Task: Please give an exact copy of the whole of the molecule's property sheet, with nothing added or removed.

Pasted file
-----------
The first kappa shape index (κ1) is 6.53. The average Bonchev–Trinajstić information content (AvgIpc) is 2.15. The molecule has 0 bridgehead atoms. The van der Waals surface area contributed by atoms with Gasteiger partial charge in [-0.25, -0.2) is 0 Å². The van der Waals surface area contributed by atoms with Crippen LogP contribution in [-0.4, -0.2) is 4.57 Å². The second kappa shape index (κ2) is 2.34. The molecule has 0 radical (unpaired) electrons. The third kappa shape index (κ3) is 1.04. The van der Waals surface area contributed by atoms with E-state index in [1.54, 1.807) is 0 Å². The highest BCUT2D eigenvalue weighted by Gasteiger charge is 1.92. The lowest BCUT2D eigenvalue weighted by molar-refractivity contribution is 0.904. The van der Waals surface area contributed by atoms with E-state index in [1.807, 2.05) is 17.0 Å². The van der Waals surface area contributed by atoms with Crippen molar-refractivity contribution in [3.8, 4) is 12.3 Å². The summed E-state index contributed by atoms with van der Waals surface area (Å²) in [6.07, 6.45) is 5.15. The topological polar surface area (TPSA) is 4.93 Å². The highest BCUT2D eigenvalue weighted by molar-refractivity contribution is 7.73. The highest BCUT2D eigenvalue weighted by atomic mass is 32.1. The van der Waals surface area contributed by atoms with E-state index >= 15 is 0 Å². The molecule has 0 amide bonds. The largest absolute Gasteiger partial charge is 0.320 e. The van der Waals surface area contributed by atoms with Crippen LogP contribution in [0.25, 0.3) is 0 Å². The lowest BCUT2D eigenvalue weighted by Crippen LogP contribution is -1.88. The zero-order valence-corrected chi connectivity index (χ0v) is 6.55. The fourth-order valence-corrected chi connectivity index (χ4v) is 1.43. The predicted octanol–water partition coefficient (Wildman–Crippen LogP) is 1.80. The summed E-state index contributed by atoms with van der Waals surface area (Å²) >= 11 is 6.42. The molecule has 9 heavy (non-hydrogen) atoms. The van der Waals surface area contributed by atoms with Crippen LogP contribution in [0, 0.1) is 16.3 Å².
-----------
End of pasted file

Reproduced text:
The first kappa shape index (κ1) is 6.53. The average Bonchev–Trinajstić information content (AvgIpc) is 2.15. The molecule has 0 bridgehead atoms. The van der Waals surface area contributed by atoms with Gasteiger partial charge in [-0.25, -0.2) is 0 Å². The van der Waals surface area contributed by atoms with Crippen LogP contribution in [-0.4, -0.2) is 4.57 Å². The second kappa shape index (κ2) is 2.34. The molecule has 0 radical (unpaired) electrons. The third kappa shape index (κ3) is 1.04. The van der Waals surface area contributed by atoms with E-state index in [1.54, 1.807) is 0 Å². The highest BCUT2D eigenvalue weighted by Gasteiger charge is 1.92. The lowest BCUT2D eigenvalue weighted by molar-refractivity contribution is 0.904. The van der Waals surface area contributed by atoms with E-state index in [1.807, 2.05) is 17.0 Å². The van der Waals surface area contributed by atoms with Crippen molar-refractivity contribution in [3.8, 4) is 12.3 Å². The summed E-state index contributed by atoms with van der Waals surface area (Å²) in [6.07, 6.45) is 5.15. The topological polar surface area (TPSA) is 4.93 Å². The highest BCUT2D eigenvalue weighted by molar-refractivity contribution is 7.73. The highest BCUT2D eigenvalue weighted by atomic mass is 32.1. The van der Waals surface area contributed by atoms with E-state index >= 15 is 0 Å². The molecule has 0 amide bonds. The largest absolute Gasteiger partial charge is 0.320 e. The van der Waals surface area contributed by atoms with Crippen LogP contribution in [0.25, 0.3) is 0 Å². The lowest BCUT2D eigenvalue weighted by Crippen LogP contribution is -1.88. The zero-order valence-corrected chi connectivity index (χ0v) is 6.55. The fourth-order valence-corrected chi connectivity index (χ4v) is 1.43. The predicted octanol–water partition coefficient (Wildman–Crippen LogP) is 1.80. The summed E-state index contributed by atoms with van der Waals surface area (Å²) >= 11 is 6.42. The molecule has 9 heavy (non-hydrogen) atoms. The van der Waals surface area contributed by atoms with Crippen LogP contribution in [0, 0.1) is 16.3 Å².